The Solar System and the Search for Life Beyond Earth
Course: ASTRO 101. Spring Term 2012
This course is an introduction to our Solar System, Extrasolar Planets, and the prospects for finding Life Beyond Earth. This is essentially a non-mathematical course, although values for sizes, times, masses, etc. will be widely used, and simple equations will be presented from time to time.
Office: 913 Dennison
Jessica Hart (email@example.com).
She will announce schedules, office hours, etc., at your first meeting.
Lectures: Monday through Friday, 1-2pm, 807 Dennison
Discussions: In addition to the lectures, you must be registered for one of the discussion sessions. These are held on the fifth floor of Angell Hall: Room 5180B. There are two different discussion/lab sections. One is Tuesday 2-4pm, and the other is Wednesday 2-4pm. Each student goes to only one section per week. You can be present at either if there is a conflict since we will be doing the same activity but it is preferred that you show up at the one you have enrolled in.
Telescopic observations: Using the telescopes on the roof of Angel Hall. Since these depend on weather we will announce/send email via Ctools. You must attend at least one observing session.
Text Book: Introduction to Astronomy: The Solar System and the Search for Life Beyond Earth. Either the Second or Third Custom edition for the University of Michigan is OK.
Exam 1 20%
Exam 2 20%
Key points paragraphs 5%
The Exams will be a mixture of multiple choice and short answer questions. They are not cumulative, and will focus on material covered since the last exam. However, remember that different parts of the course are interrelated, and an old topic that is reintroduced may be on the next exam. The report replaces a final exam, so will be expected to be an individual effort, and substantial; they will be graded critically! The ‘key points paragraphs’ are hand-written summaries of 5 presentations (of your choice) that you hear in class.
Course grade will be assigned on the basis of A: 88% or above, B: 76-88%, C: 64-76%, D: 52-64%, E: less than 52%.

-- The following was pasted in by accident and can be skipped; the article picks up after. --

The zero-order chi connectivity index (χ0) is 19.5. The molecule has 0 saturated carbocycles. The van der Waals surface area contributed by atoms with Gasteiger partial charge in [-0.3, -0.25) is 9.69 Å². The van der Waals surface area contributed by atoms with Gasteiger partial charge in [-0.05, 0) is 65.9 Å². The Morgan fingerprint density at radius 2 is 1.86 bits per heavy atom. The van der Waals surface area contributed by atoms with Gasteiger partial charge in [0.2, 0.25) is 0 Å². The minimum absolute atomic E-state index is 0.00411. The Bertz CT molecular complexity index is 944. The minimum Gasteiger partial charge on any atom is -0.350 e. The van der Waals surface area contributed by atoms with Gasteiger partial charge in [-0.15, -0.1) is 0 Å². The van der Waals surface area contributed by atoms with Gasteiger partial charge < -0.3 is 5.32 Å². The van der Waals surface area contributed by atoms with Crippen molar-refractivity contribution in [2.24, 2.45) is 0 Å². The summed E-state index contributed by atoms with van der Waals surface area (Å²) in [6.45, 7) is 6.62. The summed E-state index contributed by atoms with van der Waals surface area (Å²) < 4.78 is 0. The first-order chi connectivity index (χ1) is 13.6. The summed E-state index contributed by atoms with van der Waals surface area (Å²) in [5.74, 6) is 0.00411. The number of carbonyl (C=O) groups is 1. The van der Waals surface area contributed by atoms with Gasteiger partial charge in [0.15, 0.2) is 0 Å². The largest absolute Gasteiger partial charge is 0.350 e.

Bonus: Earn an additional 4% to your final grade, simply by participating in all classroom activities (like quizzes etc.)!!!
Schedule: A timetable appears at end. The reading should be treated as a target – for example, read Chapter 7 by May 16. Chapters designated C (e.g., C3) are from the first parts of the text Cosmic Perspective; chapters designated with just a number are from Life in The Universe. If you must miss an exam because of another university commitment, let me know in advance. It will not be possible to make these up (except in the case of doctor-certified illness) without advance warning.
CTools: Lectures, answers and grades for the Exams, and other material, will be available on the CTools site.
Timetable: Time spent on a given subject is indicative only; as the term advances, you may find us a little ahead or behind this plan. After the drop/add period, once class enrollment has stabilized, the class will be divided into small groups to work on presentations to be given in the last week or so of term. These presentations will form the basis of individual written reports due at the end of term.
5% of the course grade will be for the 5 paragraphs that you hand in summarizing the key points of the topics presented during the days when you are not a presenter. The length of these 'key points paragraphs' should be about half a page. The key points paragraphs are aimed to encourage involvement in all the topics.
See CTools site (UMich internal only) for lectures, resources, announcements, etc.
This page is maintained by Dipankar Maitra. Last updated: Sep 09, 2012